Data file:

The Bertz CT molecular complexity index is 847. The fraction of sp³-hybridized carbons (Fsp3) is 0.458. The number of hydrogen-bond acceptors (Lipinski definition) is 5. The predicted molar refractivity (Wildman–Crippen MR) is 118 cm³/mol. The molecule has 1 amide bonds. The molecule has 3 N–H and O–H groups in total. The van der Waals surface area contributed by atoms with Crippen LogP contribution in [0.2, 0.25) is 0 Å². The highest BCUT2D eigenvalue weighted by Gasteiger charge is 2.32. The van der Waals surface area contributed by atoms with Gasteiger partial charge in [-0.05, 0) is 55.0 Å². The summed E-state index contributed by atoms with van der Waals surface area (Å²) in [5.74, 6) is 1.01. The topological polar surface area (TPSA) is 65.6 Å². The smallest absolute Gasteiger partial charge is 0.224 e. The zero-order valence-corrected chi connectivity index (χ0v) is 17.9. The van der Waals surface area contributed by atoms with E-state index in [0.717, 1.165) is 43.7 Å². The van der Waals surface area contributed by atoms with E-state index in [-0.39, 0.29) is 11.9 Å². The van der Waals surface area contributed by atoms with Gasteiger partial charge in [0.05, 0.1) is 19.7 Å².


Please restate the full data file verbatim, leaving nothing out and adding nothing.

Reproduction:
The Bertz CT molecular complexity index is 847. The fraction of sp³-hybridized carbons (Fsp3) is 0.458. The number of hydrogen-bond acceptors (Lipinski definition) is 5. The predicted molar refractivity (Wildman–Crippen MR) is 118 cm³/mol. The molecule has 1 amide bonds. The molecule has 3 N–H and O–H groups in total. The van der Waals surface area contributed by atoms with Crippen LogP contribution in [0.2, 0.25) is 0 Å². The highest BCUT2D eigenvalue weighted by Gasteiger charge is 2.32. The van der Waals surface area contributed by atoms with Gasteiger partial charge in [-0.05, 0) is 55.0 Å². The summed E-state index contributed by atoms with van der Waals surface area (Å²) in [5.74, 6) is 1.01. The topological polar surface area (TPSA) is 65.6 Å². The smallest absolute Gasteiger partial charge is 0.224 e. The zero-order valence-corrected chi connectivity index (χ0v) is 17.9. The van der Waals surface area contributed by atoms with E-state index in [0.717, 1.165) is 43.7 Å². The van der Waals surface area contributed by atoms with E-state index in [-0.39, 0.29) is 11.9 Å². The van der Waals surface area contributed by atoms with Gasteiger partial charge in [0.05, 0.1) is 19.7 Å².